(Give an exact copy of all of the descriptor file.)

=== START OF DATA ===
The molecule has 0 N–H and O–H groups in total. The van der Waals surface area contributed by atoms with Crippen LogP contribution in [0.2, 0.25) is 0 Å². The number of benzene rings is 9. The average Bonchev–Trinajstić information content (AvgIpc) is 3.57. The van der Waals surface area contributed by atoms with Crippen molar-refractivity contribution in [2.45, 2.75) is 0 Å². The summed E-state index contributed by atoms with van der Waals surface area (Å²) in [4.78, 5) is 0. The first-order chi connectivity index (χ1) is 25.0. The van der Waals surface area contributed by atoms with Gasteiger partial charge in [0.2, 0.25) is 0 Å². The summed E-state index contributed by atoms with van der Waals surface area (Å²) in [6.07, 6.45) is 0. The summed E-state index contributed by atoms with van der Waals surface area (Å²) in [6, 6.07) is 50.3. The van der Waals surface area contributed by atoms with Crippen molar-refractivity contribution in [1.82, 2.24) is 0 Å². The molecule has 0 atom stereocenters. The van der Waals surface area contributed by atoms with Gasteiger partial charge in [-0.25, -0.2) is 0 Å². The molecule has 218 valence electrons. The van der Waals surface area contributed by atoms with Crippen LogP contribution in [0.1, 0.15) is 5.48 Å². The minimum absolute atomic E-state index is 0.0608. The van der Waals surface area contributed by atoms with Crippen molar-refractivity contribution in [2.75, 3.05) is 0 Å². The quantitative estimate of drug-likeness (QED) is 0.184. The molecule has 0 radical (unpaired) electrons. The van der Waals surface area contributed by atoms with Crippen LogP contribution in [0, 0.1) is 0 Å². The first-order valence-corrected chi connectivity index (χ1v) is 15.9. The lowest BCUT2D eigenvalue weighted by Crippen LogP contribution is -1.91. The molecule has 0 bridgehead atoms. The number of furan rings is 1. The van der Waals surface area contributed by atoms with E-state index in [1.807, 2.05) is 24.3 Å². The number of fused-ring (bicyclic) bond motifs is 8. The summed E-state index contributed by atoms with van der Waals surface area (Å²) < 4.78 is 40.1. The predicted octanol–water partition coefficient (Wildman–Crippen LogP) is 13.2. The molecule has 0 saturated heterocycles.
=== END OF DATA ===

The molecule has 0 N–H and O–H groups in total. The van der Waals surface area contributed by atoms with Crippen LogP contribution in [0.2, 0.25) is 0 Å². The number of benzene rings is 9. The average Bonchev–Trinajstić information content (AvgIpc) is 3.57. The van der Waals surface area contributed by atoms with Crippen molar-refractivity contribution in [2.45, 2.75) is 0 Å². The summed E-state index contributed by atoms with van der Waals surface area (Å²) in [4.78, 5) is 0. The first-order chi connectivity index (χ1) is 25.0. The van der Waals surface area contributed by atoms with Gasteiger partial charge in [0.2, 0.25) is 0 Å². The summed E-state index contributed by atoms with van der Waals surface area (Å²) in [6.07, 6.45) is 0. The summed E-state index contributed by atoms with van der Waals surface area (Å²) in [6, 6.07) is 50.3. The van der Waals surface area contributed by atoms with Crippen molar-refractivity contribution in [1.82, 2.24) is 0 Å². The molecule has 0 atom stereocenters. The van der Waals surface area contributed by atoms with Gasteiger partial charge in [-0.25, -0.2) is 0 Å². The molecule has 218 valence electrons. The van der Waals surface area contributed by atoms with Crippen LogP contribution in [0.1, 0.15) is 5.48 Å². The minimum absolute atomic E-state index is 0.0608. The van der Waals surface area contributed by atoms with Crippen molar-refractivity contribution in [2.75, 3.05) is 0 Å². The quantitative estimate of drug-likeness (QED) is 0.184. The molecule has 0 radical (unpaired) electrons. The van der Waals surface area contributed by atoms with Crippen LogP contribution in [0, 0.1) is 0 Å². The first-order valence-corrected chi connectivity index (χ1v) is 15.9. The lowest BCUT2D eigenvalue weighted by Crippen LogP contribution is -1.91. The molecule has 0 bridgehead atoms. The number of furan rings is 1. The van der Waals surface area contributed by atoms with E-state index in [1.807, 2.05) is 24.3 Å². The number of fused-ring (bicyclic) bond motifs is 8. The summed E-state index contributed by atoms with van der Waals surface area (Å²) < 4.78 is 40.1. The predicted octanol–water partition coefficient (Wildman–Crippen LogP) is 13.2. The molecule has 0 saturated heterocycles.